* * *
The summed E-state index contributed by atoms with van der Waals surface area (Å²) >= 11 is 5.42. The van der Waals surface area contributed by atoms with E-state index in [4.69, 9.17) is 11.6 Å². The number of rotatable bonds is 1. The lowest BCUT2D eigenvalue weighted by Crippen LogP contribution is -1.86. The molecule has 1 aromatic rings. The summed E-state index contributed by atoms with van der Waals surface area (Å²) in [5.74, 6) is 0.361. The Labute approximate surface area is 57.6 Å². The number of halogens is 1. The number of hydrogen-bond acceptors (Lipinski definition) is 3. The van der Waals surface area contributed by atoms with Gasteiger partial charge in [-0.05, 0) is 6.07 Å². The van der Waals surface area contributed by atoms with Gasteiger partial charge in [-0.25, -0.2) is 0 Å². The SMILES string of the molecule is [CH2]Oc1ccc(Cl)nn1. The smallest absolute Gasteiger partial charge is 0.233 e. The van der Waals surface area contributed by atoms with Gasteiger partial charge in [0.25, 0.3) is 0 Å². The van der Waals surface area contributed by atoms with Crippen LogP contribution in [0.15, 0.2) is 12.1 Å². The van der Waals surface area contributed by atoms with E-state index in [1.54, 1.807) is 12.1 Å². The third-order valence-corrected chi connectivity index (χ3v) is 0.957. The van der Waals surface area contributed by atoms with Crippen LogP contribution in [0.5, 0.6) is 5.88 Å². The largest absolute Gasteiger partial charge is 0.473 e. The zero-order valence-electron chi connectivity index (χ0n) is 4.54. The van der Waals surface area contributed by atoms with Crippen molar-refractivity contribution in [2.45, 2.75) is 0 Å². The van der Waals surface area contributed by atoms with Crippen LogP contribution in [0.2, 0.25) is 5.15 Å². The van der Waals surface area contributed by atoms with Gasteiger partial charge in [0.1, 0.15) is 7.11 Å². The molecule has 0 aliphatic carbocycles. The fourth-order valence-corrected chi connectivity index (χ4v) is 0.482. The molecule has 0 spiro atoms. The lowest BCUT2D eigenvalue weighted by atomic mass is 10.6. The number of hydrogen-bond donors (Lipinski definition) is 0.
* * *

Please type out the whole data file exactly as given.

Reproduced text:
The summed E-state index contributed by atoms with van der Waals surface area (Å²) >= 11 is 5.42. The van der Waals surface area contributed by atoms with E-state index in [4.69, 9.17) is 11.6 Å². The number of rotatable bonds is 1. The lowest BCUT2D eigenvalue weighted by Crippen LogP contribution is -1.86. The molecule has 1 aromatic rings. The summed E-state index contributed by atoms with van der Waals surface area (Å²) in [5.74, 6) is 0.361. The Labute approximate surface area is 57.6 Å². The number of halogens is 1. The number of hydrogen-bond acceptors (Lipinski definition) is 3. The van der Waals surface area contributed by atoms with Gasteiger partial charge in [-0.05, 0) is 6.07 Å². The van der Waals surface area contributed by atoms with Gasteiger partial charge in [-0.25, -0.2) is 0 Å². The SMILES string of the molecule is [CH2]Oc1ccc(Cl)nn1. The smallest absolute Gasteiger partial charge is 0.233 e. The van der Waals surface area contributed by atoms with Gasteiger partial charge in [0.25, 0.3) is 0 Å². The van der Waals surface area contributed by atoms with Crippen LogP contribution in [0.15, 0.2) is 12.1 Å². The van der Waals surface area contributed by atoms with E-state index in [1.54, 1.807) is 12.1 Å². The third-order valence-corrected chi connectivity index (χ3v) is 0.957. The van der Waals surface area contributed by atoms with Crippen LogP contribution in [0.5, 0.6) is 5.88 Å². The largest absolute Gasteiger partial charge is 0.473 e. The zero-order valence-electron chi connectivity index (χ0n) is 4.54. The van der Waals surface area contributed by atoms with Crippen molar-refractivity contribution in [2.45, 2.75) is 0 Å². The van der Waals surface area contributed by atoms with Crippen LogP contribution in [0.2, 0.25) is 5.15 Å². The van der Waals surface area contributed by atoms with Gasteiger partial charge in [0.1, 0.15) is 7.11 Å². The molecule has 0 aliphatic carbocycles. The fourth-order valence-corrected chi connectivity index (χ4v) is 0.482. The molecule has 0 spiro atoms. The lowest BCUT2D eigenvalue weighted by atomic mass is 10.6. The number of hydrogen-bond donors (Lipinski definition) is 0.